There is a new major development within the realm of prostate cancer research and treatment. An analysis of more than a dozen studies shows that prostate cancer patients do better with surgery as opposed to radiation therapy. This is especially true for men with localized prostate cancer.
The findings show that patients treated with radiation are twice as likely to die from prostate cancer. In addition, those treated with radiation are 1.5 times more likely to die from prostate cancer sooner than surgery patients.
“In the past, studies that have compared the success rates of surgery or radiation have been confusing because of their methods," Dr. Robert Nam, senior study author, said.
"We have evaluated all the good-quality data comparing surgery and radiotherapy, and the results are pretty conclusive; in general, surgery results in better mortality rates than radiotherapy," he said.
Prostate cancer key statistics
· Prostate cancer is the most common non-skin cancer in the United States.
· It is estimated that in 2015 in the United States, there will be about 220,800 new cases of prostate cancer and about 27,540 deaths from prostate cancer.
· About 1 in 7 men will be diagnosed with prostate cancer during his lifetime.
· About 6 cases in 10 are diagnosed in men aged 65 or older. The average age at the time of diagnosis is about 66.
· About 1 in 38 men will die of prostate cancer.
· One new case occurs every 2.4 minutes and a man dies from prostate cancer every 19.1 minutes.
Researchers at the University of Toronto in Canada conducted an analysis of 19 studies comparing the success and survival rates of surgery versus radiation therapy for prostate cancer. The study included around 120,000 men who had been diagnosed with localized prostate cancer. Of those men, all had either been treated with surgery or radiation therapy. The results showed that those who were treated with radiation were twice as likely to die from prostate cancer and about 1.5 times more likely to die sooner compared to those treated with surgery.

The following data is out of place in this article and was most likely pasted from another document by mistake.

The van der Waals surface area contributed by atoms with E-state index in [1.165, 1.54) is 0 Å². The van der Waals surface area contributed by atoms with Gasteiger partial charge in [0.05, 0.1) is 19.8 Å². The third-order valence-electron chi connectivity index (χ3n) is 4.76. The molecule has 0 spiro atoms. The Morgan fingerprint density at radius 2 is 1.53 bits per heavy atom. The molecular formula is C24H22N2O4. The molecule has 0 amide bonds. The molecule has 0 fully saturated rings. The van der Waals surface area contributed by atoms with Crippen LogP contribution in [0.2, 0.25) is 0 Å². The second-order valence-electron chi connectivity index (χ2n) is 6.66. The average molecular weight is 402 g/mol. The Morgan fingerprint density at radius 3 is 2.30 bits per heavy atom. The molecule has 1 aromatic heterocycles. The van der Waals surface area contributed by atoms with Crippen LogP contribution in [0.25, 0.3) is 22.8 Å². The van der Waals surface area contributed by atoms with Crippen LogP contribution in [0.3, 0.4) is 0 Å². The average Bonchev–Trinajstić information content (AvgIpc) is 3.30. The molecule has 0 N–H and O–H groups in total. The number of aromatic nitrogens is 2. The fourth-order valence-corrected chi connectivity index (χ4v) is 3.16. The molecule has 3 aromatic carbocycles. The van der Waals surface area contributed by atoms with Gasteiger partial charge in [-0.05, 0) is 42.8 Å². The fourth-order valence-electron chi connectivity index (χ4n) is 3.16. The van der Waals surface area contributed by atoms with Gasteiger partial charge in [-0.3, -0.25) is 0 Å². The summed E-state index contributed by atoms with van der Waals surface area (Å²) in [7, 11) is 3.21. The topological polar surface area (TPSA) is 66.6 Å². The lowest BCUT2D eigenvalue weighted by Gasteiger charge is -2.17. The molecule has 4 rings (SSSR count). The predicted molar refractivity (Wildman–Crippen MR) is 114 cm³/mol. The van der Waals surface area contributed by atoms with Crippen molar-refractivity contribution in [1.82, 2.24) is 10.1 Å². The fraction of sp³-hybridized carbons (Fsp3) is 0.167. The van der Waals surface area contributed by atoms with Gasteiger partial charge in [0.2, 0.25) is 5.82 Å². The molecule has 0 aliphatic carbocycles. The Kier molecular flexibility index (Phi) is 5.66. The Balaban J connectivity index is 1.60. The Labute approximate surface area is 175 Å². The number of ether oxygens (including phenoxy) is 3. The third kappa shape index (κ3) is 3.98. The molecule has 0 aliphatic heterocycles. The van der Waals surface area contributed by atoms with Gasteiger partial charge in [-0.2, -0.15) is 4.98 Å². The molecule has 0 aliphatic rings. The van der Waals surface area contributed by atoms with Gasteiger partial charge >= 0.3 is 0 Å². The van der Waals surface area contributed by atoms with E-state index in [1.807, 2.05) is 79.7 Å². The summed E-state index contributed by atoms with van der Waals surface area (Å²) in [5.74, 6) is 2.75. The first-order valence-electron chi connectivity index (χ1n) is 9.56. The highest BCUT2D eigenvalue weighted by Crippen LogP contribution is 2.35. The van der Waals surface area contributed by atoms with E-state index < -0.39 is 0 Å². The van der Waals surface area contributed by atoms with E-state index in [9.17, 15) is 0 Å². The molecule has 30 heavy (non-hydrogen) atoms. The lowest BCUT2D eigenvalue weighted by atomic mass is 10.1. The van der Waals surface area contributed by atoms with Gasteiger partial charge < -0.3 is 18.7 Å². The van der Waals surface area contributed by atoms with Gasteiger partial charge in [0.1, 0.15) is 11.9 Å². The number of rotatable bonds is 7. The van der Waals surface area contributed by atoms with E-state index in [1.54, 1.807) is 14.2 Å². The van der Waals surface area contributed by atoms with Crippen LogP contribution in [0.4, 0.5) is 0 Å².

The researchers concluded that for the treatment of localized prostate cancer, surgery is more effective. Moreover, they also determined that surgery provides a more optimal long-term prognosis; men with prostate cancer who are treated with surgery live longer.
When it comes to treating prostate cancer, surgery, or a robotic prostatectomy is the only form of treatment that completely removes the entire prostate. The surgery is performed by a trained and skilled surgeon through the use of a computer-enhanced robotic surgical system positioned near the operating table. The Da Vinci Robotic surgical system is made up of three major components, which include a vision system with high magnification and resolution, robotic arms and instruments, and a console to provide the surgeon with a view of the operative field and control the instruments.
A robotic prostatectomy is recommended for men healthy enough for surgery, and whose prostate cancer has been confined in the prostate (Stage T1 or T2 cancer). There are many benefits of choosing surgery for prostate cancer including that it provides greater accuracy when determining the stage and grade of the cancer. This information allows doctors to come up with the best long term treatment plan for each individual patient. Patients who choose surgery over radiation therapy also tend to experience a better quality of life post-treatment.
Pros of robotic prostate surgery:
· Proven to reduce prostate cancer death rates
· PSA levels help to reliably predict possible recurrences
· Little to no blood loss
· Less pain
· Shorter recovery times
· Shorter hospitalization (1-2 days)
· Catheter removed in just 5-7 days
· More maneuverability and precision for the robotic surgeon
· More visibility of prostate and surrounding tissue/organs
· Prostate cancer is removed with a higher cancer cure rate when performed by a skilled robotic surgeon
Dr. Samadi is a board-certified urologic oncologist trained in open and traditional and laparoscopic surgery and is an expert in robotic prostate surgery. He is chairman of urology, chief of robotic surgery at Lenox Hill Hospital and professor of urology at Hofstra North Shore-LIJ School of Medicine. He is a medical correspondent for the Fox News Channel's Medical A-Team and the chief medical correspondent for am970 in New York City. Learn more at roboticoncology.com. Visit Dr. Samadi's blog at SamadiMD.com. Follow Dr. Samadi on Twitter and Facebook.